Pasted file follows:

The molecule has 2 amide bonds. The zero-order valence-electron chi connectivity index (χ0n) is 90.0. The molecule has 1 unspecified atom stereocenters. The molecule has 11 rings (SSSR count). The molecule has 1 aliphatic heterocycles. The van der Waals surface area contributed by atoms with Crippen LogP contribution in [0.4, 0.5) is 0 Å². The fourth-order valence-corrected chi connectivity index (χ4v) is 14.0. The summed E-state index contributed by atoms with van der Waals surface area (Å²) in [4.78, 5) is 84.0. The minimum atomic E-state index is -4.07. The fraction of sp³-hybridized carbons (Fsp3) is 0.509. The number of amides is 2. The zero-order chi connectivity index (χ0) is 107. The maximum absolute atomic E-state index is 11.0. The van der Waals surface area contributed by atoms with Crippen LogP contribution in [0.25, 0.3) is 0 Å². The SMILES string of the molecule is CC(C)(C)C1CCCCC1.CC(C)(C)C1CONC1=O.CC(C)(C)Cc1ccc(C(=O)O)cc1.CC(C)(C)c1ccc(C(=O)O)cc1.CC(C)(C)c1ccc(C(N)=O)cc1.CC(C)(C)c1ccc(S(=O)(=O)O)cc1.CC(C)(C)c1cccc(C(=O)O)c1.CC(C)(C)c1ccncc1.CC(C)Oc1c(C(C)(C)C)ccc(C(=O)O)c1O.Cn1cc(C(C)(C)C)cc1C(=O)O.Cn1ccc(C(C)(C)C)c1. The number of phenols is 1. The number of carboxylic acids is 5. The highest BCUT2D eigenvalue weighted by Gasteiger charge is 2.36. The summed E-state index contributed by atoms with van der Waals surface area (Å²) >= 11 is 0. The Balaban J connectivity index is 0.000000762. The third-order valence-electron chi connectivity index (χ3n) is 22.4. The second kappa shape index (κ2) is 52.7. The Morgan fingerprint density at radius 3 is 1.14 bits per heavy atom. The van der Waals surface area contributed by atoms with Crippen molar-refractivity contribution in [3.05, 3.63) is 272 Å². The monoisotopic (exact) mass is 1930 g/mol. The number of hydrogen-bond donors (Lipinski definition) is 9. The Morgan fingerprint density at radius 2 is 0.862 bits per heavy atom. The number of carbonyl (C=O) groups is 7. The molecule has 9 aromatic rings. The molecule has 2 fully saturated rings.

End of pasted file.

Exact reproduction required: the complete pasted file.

The molecule has 2 amide bonds. The zero-order valence-electron chi connectivity index (χ0n) is 90.0. The molecule has 1 unspecified atom stereocenters. The molecule has 11 rings (SSSR count). The molecule has 1 aliphatic heterocycles. The van der Waals surface area contributed by atoms with Crippen LogP contribution in [0.4, 0.5) is 0 Å². The fourth-order valence-corrected chi connectivity index (χ4v) is 14.0. The summed E-state index contributed by atoms with van der Waals surface area (Å²) in [4.78, 5) is 84.0. The minimum atomic E-state index is -4.07. The fraction of sp³-hybridized carbons (Fsp3) is 0.509. The number of amides is 2. The zero-order chi connectivity index (χ0) is 107. The maximum absolute atomic E-state index is 11.0. The van der Waals surface area contributed by atoms with Crippen LogP contribution in [0.25, 0.3) is 0 Å². The SMILES string of the molecule is CC(C)(C)C1CCCCC1.CC(C)(C)C1CONC1=O.CC(C)(C)Cc1ccc(C(=O)O)cc1.CC(C)(C)c1ccc(C(=O)O)cc1.CC(C)(C)c1ccc(C(N)=O)cc1.CC(C)(C)c1ccc(S(=O)(=O)O)cc1.CC(C)(C)c1cccc(C(=O)O)c1.CC(C)(C)c1ccncc1.CC(C)Oc1c(C(C)(C)C)ccc(C(=O)O)c1O.Cn1cc(C(C)(C)C)cc1C(=O)O.Cn1ccc(C(C)(C)C)c1. The number of phenols is 1. The number of carboxylic acids is 5. The highest BCUT2D eigenvalue weighted by Gasteiger charge is 2.36. The summed E-state index contributed by atoms with van der Waals surface area (Å²) >= 11 is 0. The Balaban J connectivity index is 0.000000762. The third-order valence-electron chi connectivity index (χ3n) is 22.4. The second kappa shape index (κ2) is 52.7. The Morgan fingerprint density at radius 3 is 1.14 bits per heavy atom. The van der Waals surface area contributed by atoms with Crippen molar-refractivity contribution in [3.05, 3.63) is 272 Å². The monoisotopic (exact) mass is 1930 g/mol. The number of hydrogen-bond donors (Lipinski definition) is 9. The Morgan fingerprint density at radius 2 is 0.862 bits per heavy atom. The number of carbonyl (C=O) groups is 7. The molecule has 9 aromatic rings. The molecule has 2 fully saturated rings.